I was very much impressed by the tactile and minimalist experience of Nauticrawl, so it was easy for me to raise my hand when In Other Waters was being handed out. Was it the right choice? Well, it depends.
Who are you in In Other Waters? To the great consternation of one doctor Ellery Vas, you’re the AI driving her diving suit. She would love to be in control, but that’s how the suit was set up by Minae, the missing friend she’s come to find on this planet. But beggars and tenure-less academics can’t be choosers. So you’ll have to guide Ellery as she looks for her friend and catalogs the weird underwater life of Gliese 667Cc.
In Other Waters is a somewhat minimalist, short game. It took me 5 hours, probably because I only noticed the shortcuts described in the “Esc” menu halfway through. There are only three of them, but they carry the lion’s share of work.
Sail the seven seas of In Other Waters
As a diver and explorer, you’ll spend a lot of time moving. However, In Other Waters constrains your movement a lot. There are no WASD controls here, only nodes on your sonar map. The game is in real time and the ocean fauna around you can move freely, but you can only go from node to node. And you’ll rarely have a great choice of them.
Actually, this mode of travel is one of the greatest failings of In Other Waters. When exploring unknown territory, you have to do a sonar scan to pick up new nodes. Then you have to click on the new node, which gives you a bit of flavor text. Then you click a button to switch to navigation mode, and then you can click another button to travel to that node. You can do it all with shortcuts, but it’s at least a click or two too many. Also, the flavor text window goes away while traveling, so you can’t even spend that time reading.
This is one of the reasons why I hadn’t filled my Taxa meter above 55% by the end of the game. You see, while the game has a plot, it also tracks your taxonomy achievements. Whenever you spot an un-scanned critter in the water, they appear as white dots. Scan (that is, click on them) and they’ll change color. Click on enough critters of a species and Ellery will name them. This opens up the possibility of scanning their samples (collected via something that’s not even a mini-game — a quantum game?) back in the lab. But if Ellery hasn’t named the species yet, the scans will only return an error.
The ethical concerns of sampling
But the suit has a limited amount of sample space. Also, your diving suit can consume samples to refresh its supply of oxygen and power — the closest things to health bars you have in In Other Waters. So it’s a constant struggle to gather the samples you want to scan, samples you may need to feed into your furnace, and samples that have practical uses in the environment (like making stalks retract or expand).
Yet not all samples can be easily collected through plot-relation exploration. That’s why the ocean map is somewhat open-world. Once you deposit all your samples at the base and do whatever plot requires of you, you can choose one of the unlocked locations to dive back in. Ellery will have marked spots where you can find additional samples, so if you’re interested, you can dive in and go look for them.
That is, if the game allows you. At some point in the game, I encountered an underwater obstacle. Later on, I found a suit tool that would allow me to bypass it. Did In Other Waters allow me to physically go do that then? No! Halfway down the node road to the obstacle, Ellery would pipe in and tell me to get back on track, blocking node movement and forcing me to return to the base.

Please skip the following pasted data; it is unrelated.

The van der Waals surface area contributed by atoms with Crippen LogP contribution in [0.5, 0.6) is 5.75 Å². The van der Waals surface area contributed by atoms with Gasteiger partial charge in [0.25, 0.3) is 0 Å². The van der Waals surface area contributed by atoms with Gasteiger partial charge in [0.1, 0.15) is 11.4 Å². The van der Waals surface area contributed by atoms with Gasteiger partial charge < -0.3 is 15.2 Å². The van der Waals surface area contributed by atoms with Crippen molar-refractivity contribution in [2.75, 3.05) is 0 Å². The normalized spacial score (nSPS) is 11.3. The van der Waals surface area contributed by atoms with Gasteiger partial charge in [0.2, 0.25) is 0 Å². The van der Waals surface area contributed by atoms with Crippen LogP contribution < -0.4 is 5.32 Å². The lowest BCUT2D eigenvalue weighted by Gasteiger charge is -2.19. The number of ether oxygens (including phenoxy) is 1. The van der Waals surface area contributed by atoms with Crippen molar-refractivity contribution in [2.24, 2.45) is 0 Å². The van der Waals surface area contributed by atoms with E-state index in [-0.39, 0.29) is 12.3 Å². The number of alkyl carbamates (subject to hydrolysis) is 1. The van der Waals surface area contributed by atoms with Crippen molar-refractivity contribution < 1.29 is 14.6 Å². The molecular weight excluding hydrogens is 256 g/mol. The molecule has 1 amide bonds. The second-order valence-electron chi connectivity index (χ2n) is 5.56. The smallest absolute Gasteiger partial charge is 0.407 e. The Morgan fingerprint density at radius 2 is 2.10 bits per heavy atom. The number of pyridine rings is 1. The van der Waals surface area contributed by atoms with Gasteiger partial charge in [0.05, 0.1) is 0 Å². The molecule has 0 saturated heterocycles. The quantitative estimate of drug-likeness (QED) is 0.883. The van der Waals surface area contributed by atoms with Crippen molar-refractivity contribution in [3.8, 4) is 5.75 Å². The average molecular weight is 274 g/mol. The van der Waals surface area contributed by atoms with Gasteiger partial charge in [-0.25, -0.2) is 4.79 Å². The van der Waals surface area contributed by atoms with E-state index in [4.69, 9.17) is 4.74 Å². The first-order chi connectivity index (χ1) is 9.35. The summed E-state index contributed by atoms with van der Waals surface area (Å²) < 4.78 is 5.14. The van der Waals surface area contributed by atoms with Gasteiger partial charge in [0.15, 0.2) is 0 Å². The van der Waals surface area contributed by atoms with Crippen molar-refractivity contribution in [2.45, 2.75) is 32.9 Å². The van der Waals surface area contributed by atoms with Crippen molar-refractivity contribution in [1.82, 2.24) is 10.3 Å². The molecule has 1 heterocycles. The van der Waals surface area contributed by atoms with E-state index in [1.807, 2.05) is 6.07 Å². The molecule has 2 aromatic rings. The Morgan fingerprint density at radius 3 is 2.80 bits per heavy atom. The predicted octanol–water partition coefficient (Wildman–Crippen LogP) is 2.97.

But like I said, the movement and exploration is a little tedious, which discouraged me for doing additional taxonomy research. It was a bit different in Nauticrawl, as you weren’t just pushing interface buttons — you were interacting with levers and whatnot present in the crawler. So when you set the movement power and pulled that huge lever to move forward, you felt — via the sound and screen shake — the thing move. It was an entirely different experience.
This world has a face. A fishman face
You might still do taxonomic research out of curiosity or as a general science nerd. In Other Waters presents a new aquatic biosphere, and each species you catalog has four things to unlock: general description, behavior, theory (which actually explains what the animal does and how), and the sketch. The sketch is probably one of the more interesting bits. As the game is so minimalist, the animals and plants and whatever appear just as dots on a sonar. Sketches at least allow you to put some face on them.
And when it comes to putting a face on either you or Ellery, there’s a very basic dialogue system present. Most of the time, Ellery will just be talking to you without any need for an answer. Sometimes, you’ll have the chance to answer with “yes,” “no,” or no answer. Also, since you’re an AI, you can freely rummage through Ellery’s diary/logs.
The writing in In Other Waters is generally good, if not very evocative. Anything that’s not about the local flora and fauna is somewhat bland. Meanwhile, the visual style is generally excellent. The interface is nice; the sonar world view looks interesting even if it isn’t terribly detailed. And the colors change along with the color of the surrounding water! All in all, the presentation is nice, even if the action is a bit lackluster.
In Other Waters is an OK game. It misses out on some things by not explaining the shortcuts or the fact that you don’t need to return to waystations to go back to base. I don’t know if I can say that it will stay with me for too long. The story is somewhat bland and inoffensive, and minimal controls are somewhat clunkier than necessary. The visual presentation of it all is a highlight though. I guess you can grab it if you want to replace Nauticrawl’s combat with the secret life of underwater bacteria.